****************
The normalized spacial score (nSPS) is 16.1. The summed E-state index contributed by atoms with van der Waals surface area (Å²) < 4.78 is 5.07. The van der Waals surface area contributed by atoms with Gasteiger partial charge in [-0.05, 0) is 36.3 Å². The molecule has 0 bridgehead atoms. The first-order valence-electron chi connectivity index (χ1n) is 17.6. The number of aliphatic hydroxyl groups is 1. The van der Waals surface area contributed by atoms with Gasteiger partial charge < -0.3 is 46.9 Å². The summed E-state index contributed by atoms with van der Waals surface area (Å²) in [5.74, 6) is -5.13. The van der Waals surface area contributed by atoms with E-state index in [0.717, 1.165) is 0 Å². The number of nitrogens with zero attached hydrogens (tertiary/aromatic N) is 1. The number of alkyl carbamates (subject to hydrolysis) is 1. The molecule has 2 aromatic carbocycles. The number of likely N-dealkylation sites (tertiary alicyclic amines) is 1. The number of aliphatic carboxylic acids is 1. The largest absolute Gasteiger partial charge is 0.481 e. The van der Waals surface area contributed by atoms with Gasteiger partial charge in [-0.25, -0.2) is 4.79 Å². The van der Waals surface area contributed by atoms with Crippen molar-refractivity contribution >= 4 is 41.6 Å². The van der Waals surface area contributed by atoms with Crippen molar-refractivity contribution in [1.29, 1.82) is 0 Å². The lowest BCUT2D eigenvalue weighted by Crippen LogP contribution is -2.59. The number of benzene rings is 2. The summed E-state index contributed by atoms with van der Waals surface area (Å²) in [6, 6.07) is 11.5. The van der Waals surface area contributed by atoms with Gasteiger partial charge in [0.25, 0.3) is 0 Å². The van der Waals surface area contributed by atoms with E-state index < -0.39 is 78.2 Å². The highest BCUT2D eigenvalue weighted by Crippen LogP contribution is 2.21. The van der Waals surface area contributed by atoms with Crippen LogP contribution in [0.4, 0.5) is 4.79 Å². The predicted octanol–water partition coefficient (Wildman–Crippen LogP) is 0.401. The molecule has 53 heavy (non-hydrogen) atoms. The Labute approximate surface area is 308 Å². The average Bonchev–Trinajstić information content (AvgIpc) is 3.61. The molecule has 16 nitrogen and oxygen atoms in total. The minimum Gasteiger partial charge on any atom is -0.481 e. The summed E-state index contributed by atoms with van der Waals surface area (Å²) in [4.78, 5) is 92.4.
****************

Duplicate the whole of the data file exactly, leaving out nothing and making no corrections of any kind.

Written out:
The normalized spacial score (nSPS) is 16.1. The summed E-state index contributed by atoms with van der Waals surface area (Å²) < 4.78 is 5.07. The van der Waals surface area contributed by atoms with Gasteiger partial charge in [-0.05, 0) is 36.3 Å². The molecule has 0 bridgehead atoms. The first-order valence-electron chi connectivity index (χ1n) is 17.6. The number of aliphatic hydroxyl groups is 1. The van der Waals surface area contributed by atoms with Gasteiger partial charge < -0.3 is 46.9 Å². The summed E-state index contributed by atoms with van der Waals surface area (Å²) in [5.74, 6) is -5.13. The van der Waals surface area contributed by atoms with E-state index in [0.717, 1.165) is 0 Å². The number of nitrogens with zero attached hydrogens (tertiary/aromatic N) is 1. The number of alkyl carbamates (subject to hydrolysis) is 1. The molecule has 2 aromatic carbocycles. The number of likely N-dealkylation sites (tertiary alicyclic amines) is 1. The number of aliphatic carboxylic acids is 1. The largest absolute Gasteiger partial charge is 0.481 e. The van der Waals surface area contributed by atoms with Gasteiger partial charge in [-0.25, -0.2) is 4.79 Å². The van der Waals surface area contributed by atoms with Crippen molar-refractivity contribution >= 4 is 41.6 Å². The van der Waals surface area contributed by atoms with Crippen molar-refractivity contribution in [1.29, 1.82) is 0 Å². The lowest BCUT2D eigenvalue weighted by Crippen LogP contribution is -2.59. The number of benzene rings is 2. The summed E-state index contributed by atoms with van der Waals surface area (Å²) in [6, 6.07) is 11.5. The van der Waals surface area contributed by atoms with Gasteiger partial charge in [0.25, 0.3) is 0 Å². The van der Waals surface area contributed by atoms with E-state index < -0.39 is 78.2 Å². The highest BCUT2D eigenvalue weighted by Crippen LogP contribution is 2.21. The van der Waals surface area contributed by atoms with Crippen LogP contribution in [0.4, 0.5) is 4.79 Å². The predicted octanol–water partition coefficient (Wildman–Crippen LogP) is 0.401. The molecule has 53 heavy (non-hydrogen) atoms. The Labute approximate surface area is 308 Å². The average Bonchev–Trinajstić information content (AvgIpc) is 3.61. The molecule has 16 nitrogen and oxygen atoms in total. The minimum Gasteiger partial charge on any atom is -0.481 e. The summed E-state index contributed by atoms with van der Waals surface area (Å²) in [4.78, 5) is 92.4.